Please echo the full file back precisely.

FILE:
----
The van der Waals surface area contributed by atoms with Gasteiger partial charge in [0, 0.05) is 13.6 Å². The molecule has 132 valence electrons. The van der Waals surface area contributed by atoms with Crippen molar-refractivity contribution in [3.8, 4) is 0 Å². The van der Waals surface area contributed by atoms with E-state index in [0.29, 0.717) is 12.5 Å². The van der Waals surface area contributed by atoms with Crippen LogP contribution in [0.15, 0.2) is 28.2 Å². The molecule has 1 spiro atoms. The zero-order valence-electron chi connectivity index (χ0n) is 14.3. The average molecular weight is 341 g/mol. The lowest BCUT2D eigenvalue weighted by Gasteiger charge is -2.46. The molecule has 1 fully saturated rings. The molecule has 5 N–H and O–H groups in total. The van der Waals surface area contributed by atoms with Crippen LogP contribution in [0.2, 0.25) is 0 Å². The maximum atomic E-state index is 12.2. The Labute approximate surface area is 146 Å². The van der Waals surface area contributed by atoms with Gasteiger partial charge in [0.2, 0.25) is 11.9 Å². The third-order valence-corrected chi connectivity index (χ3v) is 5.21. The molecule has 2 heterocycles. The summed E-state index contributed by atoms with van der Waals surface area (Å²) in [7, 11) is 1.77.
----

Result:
The van der Waals surface area contributed by atoms with Gasteiger partial charge in [0, 0.05) is 13.6 Å². The molecule has 132 valence electrons. The van der Waals surface area contributed by atoms with Crippen molar-refractivity contribution in [3.8, 4) is 0 Å². The van der Waals surface area contributed by atoms with E-state index in [0.29, 0.717) is 12.5 Å². The van der Waals surface area contributed by atoms with Crippen LogP contribution in [0.15, 0.2) is 28.2 Å². The molecule has 1 spiro atoms. The zero-order valence-electron chi connectivity index (χ0n) is 14.3. The average molecular weight is 341 g/mol. The lowest BCUT2D eigenvalue weighted by Gasteiger charge is -2.46. The molecule has 1 fully saturated rings. The molecule has 5 N–H and O–H groups in total. The van der Waals surface area contributed by atoms with Crippen LogP contribution in [0.2, 0.25) is 0 Å². The maximum atomic E-state index is 12.2. The Labute approximate surface area is 146 Å². The van der Waals surface area contributed by atoms with Gasteiger partial charge in [0.2, 0.25) is 11.9 Å². The third-order valence-corrected chi connectivity index (χ3v) is 5.21. The molecule has 2 heterocycles. The summed E-state index contributed by atoms with van der Waals surface area (Å²) in [7, 11) is 1.77.